I will loose my hair very soon but that’s no reason to look like a mess before then.
The hair cut wore me out. I took a two hour nap afterwards and had dreams of cockroaches and bedbugs. All I was trying to do was look for a place to rest but all I found was stink and bedbugs and Buffy the Vampire Slayer. I gotta get off these pain meds.

Today has been ok.  I met with my friend Sugar who has been to Hell and back and she gave me hope and good advice.  And she bought me lunch and cupcakes.

And life goes on.  I helped with homework and science fair projects.  We ate dinner.

I’m stressed about the body scans.  I mean I already jumped from suspected stage 1 to stage 3.  Stage 4 may be around the corner…or it may not.  We won’t know until we know and the only way to know is to take invasive tests.  Hooray!

That’s why I’m making this funny face as I sport my super fashionable mastectomy post-op camisole under my baggie hoodie.

This is my life, gotta make a stupid face because I can not fall apart.


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Rough

That was not easy.  That surgery.  Not easy at all.

First we went to nuclear medicine where this guy put 4 injections of radioactive stuff into my nipple.  Yes you read that right. 4. Injections. Radioactive.

It actually was not as bad as it sounds.

The preliminary sucked.  The tech told me it would hurt and I could hold his hand but not my husband’s hand.

The guy wouldn’t tell me on a scale of 1-10 how bad it would hurt because he “didn’t want to scare me”.

Whatever, the shots barely registered.  I’d give it a 1.  Nothing.

Then they took some pictures.  More images of my boobs whoopie!

Then we went to the hospital and waited.  It wasn’t so bad.  The Husband and I both played Candy Crush Saga.  I’m stuck on level 51 or something.  Who cares.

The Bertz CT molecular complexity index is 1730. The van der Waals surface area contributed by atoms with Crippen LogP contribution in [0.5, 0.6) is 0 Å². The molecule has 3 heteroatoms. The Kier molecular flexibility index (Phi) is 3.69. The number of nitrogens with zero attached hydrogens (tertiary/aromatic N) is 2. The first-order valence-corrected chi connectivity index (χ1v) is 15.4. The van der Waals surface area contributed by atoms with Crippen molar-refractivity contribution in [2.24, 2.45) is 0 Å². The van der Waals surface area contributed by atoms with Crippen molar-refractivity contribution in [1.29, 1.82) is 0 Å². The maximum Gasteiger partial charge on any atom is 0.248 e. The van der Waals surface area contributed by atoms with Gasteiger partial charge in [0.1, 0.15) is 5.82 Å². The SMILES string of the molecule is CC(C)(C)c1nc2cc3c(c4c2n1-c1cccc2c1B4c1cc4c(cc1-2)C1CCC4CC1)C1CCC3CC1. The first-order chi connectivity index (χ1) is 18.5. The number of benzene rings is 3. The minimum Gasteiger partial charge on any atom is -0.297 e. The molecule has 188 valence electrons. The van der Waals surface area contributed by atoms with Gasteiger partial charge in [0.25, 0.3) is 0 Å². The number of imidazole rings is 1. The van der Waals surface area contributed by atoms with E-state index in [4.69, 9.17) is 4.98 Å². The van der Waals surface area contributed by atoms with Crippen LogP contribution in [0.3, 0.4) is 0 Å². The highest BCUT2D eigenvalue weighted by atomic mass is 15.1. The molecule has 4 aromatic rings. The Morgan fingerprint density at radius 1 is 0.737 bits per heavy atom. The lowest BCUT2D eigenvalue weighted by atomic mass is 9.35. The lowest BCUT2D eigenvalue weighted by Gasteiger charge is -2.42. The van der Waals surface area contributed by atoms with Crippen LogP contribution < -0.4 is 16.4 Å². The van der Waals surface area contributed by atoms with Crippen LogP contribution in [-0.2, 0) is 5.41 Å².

The nurses came in and talked to me.  The surgeon came in and talked to me.  The anesthesiologist came and talked to me.  She told me they would have me walk down to the O.R. and then I would get on the table and they would hook up the i.v.’s.

And then I told her that I had some PTSD from my younger son’s emergency c-section years earlier…the one where he almost died.  I started to cry and shake and said I thought I would be too scared to walk into the O.R room.  She and my husband promptly agreed with me and they brought me a gurney.  I laid down there and she worked her magic.  My husband wiped tears away until they gave me some calming medicine and then I was ok.  They wheeled me to the O.R.  They moved me to the table.  I kept my eyes closed.  I felt something pinch in my hand, they put a mask on my face and the next thing I knew, I was waking up in recovery.

“Are my lymph nodes clear?”  I asked before my eyes were opened.

And someone said, “I’m sorry, they’re not clear.”

And I was bummed but too out of it to cry.

Someone in the distance remarked that I was beautiful.  Or maybe I imagined that.

I was wide awake when I got back to my room and feeling no pain.  I grilled my husband on what the doctors told him and unfortunately, it seemed they didn’t tell him much.

I buzzed my nurse who seemed surprised when I asked her to call my surgeon.

Words can not describe how fired up, red hot, pissed off I was.

She called me back.

They took a lot of lymph nodes.  A lot of them.  They were going to need to be biopsied,  fat would be melted, nodes counted.  At least the first three were positive for cancer.  Probably more.

I got off the phone with her.  My husband and I cried.  We called our parents.

I can’t really remember what happened after that.  The adrenaline wore off and things started to hurt.

Eventually the pain from the surgery set in but it took awhile.  Plus I had an i.v. morphine drip that first night.  I highly recommend.

I went home Friday afternoon.  I’ve been recuperating ever since.  It’s not so bad but it’s not great either.

I took a shower.  i looked down.  I didn’t really flinch.  It’s not so bad.  I look like an alien but I don’t really mind.  Cancer’s gone.

But the pathology came back and let me tell you, there are a heck of a lot of cancerous lymph nodes and a few clear ones.  She cleaned me out but the pathology report is freakin’ scary.